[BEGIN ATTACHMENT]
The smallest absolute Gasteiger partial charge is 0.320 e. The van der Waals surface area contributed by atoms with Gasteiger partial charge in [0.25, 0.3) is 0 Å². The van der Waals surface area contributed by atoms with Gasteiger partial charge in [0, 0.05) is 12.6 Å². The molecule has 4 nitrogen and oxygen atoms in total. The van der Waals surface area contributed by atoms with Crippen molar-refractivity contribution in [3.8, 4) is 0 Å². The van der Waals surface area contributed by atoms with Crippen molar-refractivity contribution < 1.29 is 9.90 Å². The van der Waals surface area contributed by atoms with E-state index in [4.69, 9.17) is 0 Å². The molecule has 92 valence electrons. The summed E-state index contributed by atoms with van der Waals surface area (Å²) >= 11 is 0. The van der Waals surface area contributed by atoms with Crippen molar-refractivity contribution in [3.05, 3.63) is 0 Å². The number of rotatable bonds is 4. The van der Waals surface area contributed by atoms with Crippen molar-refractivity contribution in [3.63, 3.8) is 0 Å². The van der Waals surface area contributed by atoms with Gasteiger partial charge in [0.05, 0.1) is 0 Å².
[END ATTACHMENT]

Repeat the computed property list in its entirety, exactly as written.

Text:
The smallest absolute Gasteiger partial charge is 0.320 e. The van der Waals surface area contributed by atoms with Gasteiger partial charge in [0.25, 0.3) is 0 Å². The van der Waals surface area contributed by atoms with Gasteiger partial charge in [0, 0.05) is 12.6 Å². The molecule has 4 nitrogen and oxygen atoms in total. The van der Waals surface area contributed by atoms with Crippen molar-refractivity contribution in [3.8, 4) is 0 Å². The van der Waals surface area contributed by atoms with Crippen molar-refractivity contribution < 1.29 is 9.90 Å². The van der Waals surface area contributed by atoms with E-state index in [4.69, 9.17) is 0 Å². The molecule has 92 valence electrons. The summed E-state index contributed by atoms with van der Waals surface area (Å²) >= 11 is 0. The van der Waals surface area contributed by atoms with Crippen molar-refractivity contribution in [3.05, 3.63) is 0 Å². The number of rotatable bonds is 4. The van der Waals surface area contributed by atoms with Crippen molar-refractivity contribution in [3.63, 3.8) is 0 Å². The van der Waals surface area contributed by atoms with Gasteiger partial charge in [0.05, 0.1) is 0 Å².